Find new weapons on the battlefields of nature Genomic research opens up a treasure trove of active small molecules hidden in insect pathogenic bacteria

The interaction of microorganisms with higher eukaryotes plays an important role in driving biogeochemical cycles, maintaining species coexistence and biodiversity, promoting host evolution, and maintaining normal physiological states of hosts. Interactions between these species are regulated by a myriad of unknown small molecules(also known as natural products).

The research team, co-led by Dr. Yiming Shi and Professor Helge Bode of the Max Planck Institute for Terrestrial Microbiology in Germany, conducted a systematic analysis of the “dark matter” of microbial biosynthesis and its biological functions, thus laying a solid foundation for the future discovery and screening of microbial natural products.

On April 25, 2022, the study was published in Nature Chemistry under the title “Global analysis of biosynthetic gene clusters reveals conserved and unique natural products in entomopathogenic nematode-symbiotic bacteria.”

Bacteria mediate their interactions with other biological species by synthesizing and secreting large quantities of natural products. In general, however, it is difficult to trace which bacteria produce what compounds and what functional properties the compounds have. The bacterial-nematode-insect inter-ecosystem centered on symbiotic bacteria Xenorhabdus and Photorhabdus is an ideal model for solving complex chemical ecology problems. This is because symbiotic bacteria live in a different way in the natural environment, where symbiotic bacteria and specific nematode hosts mutually benefit and coexist to infect and kill insect larvae in the soil; secondly, in the laboratory environment, symbiotic bacteria, nematodes and insects can be rapidly cultured and multiplied under conventional conditions; and finally, a variety of efficient genetic manipulation systems have been developed for symbiotic bacterial gene editing.

For the first time, the researchers systematically studied symbiotic bacteria by combining pan-genome and gene cluster similarity cluster network analysis, solving two core questions in the microecological environment: “Which gene clusters in the symbiotic bacterial genome are responsible for synthesizing natural products with important ecological functions” and “which gene clusters are highly conserved in the population and which are unique”.

The research team, co-led by Dr. Yiming Shi and Professor Helge Bode, found that symbiotic bacterial populations encode a thousand clusters of biosynthetic genes, more than half of which are unknown. Through homologous expression and chemical structure analysis, the research team found three highly conserved natural products. However, what benefits do nematode hosts derive from these bacterial products? Dr. Yiming Shi explains: “Our bioactivity assessment shows that the most highly conserved bacterial natural products are eukaryosome inhibitors, which may cause insect cell cycle disruption and cause apoptosis. The other two highly conserved products are toxicity factors against insects and immune system inhibitors in insects. Therefore, highly conserved bacterial natural products involve the early stages of bacterial-nematode symbiotes invading insect larvae, helping nematodes to kill insects quickly, and our findings initially reveal the way species play between species in the microecological environment at the molecular function level. Professor Helge Bode believes that “these new active natural products stand out among countless symbiotic bacterial natural products not only because they have novel chemical structures and modes of action, but also because they are widely present in different bacterial taxa.” This means that there may be universal chemical weapons in the bacterial community (at least gram-negative bacteria). ”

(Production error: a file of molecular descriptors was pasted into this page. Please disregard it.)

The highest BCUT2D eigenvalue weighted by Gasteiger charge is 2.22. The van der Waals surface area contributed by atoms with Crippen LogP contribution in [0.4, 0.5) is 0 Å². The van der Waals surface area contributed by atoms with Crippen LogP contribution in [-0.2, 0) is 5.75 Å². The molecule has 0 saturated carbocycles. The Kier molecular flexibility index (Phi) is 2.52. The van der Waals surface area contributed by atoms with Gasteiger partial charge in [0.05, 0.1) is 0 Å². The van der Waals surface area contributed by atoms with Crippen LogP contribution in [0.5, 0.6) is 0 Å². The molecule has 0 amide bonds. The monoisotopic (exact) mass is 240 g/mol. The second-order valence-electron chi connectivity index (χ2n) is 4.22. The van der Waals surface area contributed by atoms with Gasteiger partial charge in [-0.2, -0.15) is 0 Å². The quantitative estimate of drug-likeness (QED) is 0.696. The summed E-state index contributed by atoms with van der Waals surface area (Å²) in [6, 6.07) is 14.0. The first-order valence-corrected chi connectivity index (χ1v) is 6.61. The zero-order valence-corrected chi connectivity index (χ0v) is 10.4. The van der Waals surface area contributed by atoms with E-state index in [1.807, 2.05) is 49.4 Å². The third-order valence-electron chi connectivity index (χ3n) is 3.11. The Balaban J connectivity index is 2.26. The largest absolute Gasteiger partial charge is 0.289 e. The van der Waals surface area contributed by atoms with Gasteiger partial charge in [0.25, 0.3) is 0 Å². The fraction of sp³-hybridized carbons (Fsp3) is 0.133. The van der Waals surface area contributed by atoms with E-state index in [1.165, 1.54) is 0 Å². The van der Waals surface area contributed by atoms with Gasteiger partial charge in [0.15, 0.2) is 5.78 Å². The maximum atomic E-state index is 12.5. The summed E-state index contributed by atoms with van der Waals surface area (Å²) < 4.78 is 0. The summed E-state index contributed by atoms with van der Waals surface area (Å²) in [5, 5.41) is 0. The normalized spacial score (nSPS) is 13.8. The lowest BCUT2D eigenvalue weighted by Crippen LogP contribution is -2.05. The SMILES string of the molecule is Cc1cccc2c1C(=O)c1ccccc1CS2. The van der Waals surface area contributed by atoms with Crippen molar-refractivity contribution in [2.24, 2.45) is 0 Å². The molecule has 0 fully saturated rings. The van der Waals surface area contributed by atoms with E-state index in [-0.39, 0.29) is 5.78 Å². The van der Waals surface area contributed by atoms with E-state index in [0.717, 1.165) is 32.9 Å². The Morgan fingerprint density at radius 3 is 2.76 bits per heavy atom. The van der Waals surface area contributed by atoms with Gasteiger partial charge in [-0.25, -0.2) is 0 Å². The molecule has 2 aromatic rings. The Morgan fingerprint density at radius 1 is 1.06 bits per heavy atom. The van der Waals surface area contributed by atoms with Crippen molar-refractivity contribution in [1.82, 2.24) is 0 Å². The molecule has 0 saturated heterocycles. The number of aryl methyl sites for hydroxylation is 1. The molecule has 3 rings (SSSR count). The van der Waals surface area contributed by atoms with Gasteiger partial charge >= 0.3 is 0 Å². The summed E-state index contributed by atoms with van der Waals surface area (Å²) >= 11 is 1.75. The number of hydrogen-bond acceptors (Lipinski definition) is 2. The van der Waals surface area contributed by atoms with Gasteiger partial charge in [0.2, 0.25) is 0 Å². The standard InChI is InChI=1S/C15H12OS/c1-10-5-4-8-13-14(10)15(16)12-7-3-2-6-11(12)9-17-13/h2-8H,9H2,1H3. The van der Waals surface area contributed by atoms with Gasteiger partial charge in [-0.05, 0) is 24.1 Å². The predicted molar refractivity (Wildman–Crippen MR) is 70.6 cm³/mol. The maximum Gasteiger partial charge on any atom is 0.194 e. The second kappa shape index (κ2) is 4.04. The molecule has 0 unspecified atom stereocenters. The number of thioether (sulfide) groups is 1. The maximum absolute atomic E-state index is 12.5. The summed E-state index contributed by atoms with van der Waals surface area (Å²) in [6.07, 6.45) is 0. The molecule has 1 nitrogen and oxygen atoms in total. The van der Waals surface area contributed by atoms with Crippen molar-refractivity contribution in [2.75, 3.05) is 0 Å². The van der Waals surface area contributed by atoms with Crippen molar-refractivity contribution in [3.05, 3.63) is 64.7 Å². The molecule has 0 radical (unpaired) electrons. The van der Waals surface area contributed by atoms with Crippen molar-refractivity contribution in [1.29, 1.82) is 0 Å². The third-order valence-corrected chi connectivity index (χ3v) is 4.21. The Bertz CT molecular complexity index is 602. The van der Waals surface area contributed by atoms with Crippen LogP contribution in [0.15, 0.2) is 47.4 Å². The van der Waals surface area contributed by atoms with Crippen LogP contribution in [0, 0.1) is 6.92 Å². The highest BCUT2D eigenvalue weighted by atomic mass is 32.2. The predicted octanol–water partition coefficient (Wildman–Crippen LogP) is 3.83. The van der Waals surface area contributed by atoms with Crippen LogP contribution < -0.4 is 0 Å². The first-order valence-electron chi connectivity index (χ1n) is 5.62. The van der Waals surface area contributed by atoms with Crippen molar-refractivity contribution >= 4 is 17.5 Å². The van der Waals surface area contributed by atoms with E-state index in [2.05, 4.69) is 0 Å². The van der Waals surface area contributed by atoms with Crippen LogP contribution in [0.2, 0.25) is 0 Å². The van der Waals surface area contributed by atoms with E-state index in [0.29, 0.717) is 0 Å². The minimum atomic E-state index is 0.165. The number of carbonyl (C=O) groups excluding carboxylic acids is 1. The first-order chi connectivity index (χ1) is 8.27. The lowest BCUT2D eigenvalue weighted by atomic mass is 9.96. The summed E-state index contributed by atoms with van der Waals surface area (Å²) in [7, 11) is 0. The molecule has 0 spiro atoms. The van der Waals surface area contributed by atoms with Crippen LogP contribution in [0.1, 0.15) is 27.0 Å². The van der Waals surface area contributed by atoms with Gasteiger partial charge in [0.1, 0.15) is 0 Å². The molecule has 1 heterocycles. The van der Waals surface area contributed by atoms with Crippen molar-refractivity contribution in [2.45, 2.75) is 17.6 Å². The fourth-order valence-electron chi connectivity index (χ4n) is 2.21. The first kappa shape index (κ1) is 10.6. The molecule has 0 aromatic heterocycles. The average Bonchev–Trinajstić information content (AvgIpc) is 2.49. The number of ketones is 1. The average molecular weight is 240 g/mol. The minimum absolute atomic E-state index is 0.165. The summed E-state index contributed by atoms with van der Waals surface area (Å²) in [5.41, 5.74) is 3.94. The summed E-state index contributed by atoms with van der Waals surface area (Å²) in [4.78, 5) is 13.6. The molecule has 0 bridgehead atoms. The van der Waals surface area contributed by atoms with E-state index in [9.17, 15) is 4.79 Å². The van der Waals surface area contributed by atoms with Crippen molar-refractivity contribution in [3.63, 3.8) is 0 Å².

The activity assessment of the paper was carried out in collaboration with the research group of Professor Yonggyun Kim of Andong National University in South Korea, the research group of Professor Michael Groll of the Technical University of Munich in Germany, and the research group of Professor Rolf Müller of the Helmholz Saar Institute of Medicine (HIPS).

In addition to revealing the natural products of important ecological functions, the research work also excavates the huge biosynthetic potential of symbiotic bacteria, providing new clues for the treatment of leading compounds for human diseases. At the same time, the research ideas and methods of this work are extremely ubiquitous, providing an important reference for accelerating the discovery and refinement of natural products in the microbiome of other ecosystems. (Source: Science Network)

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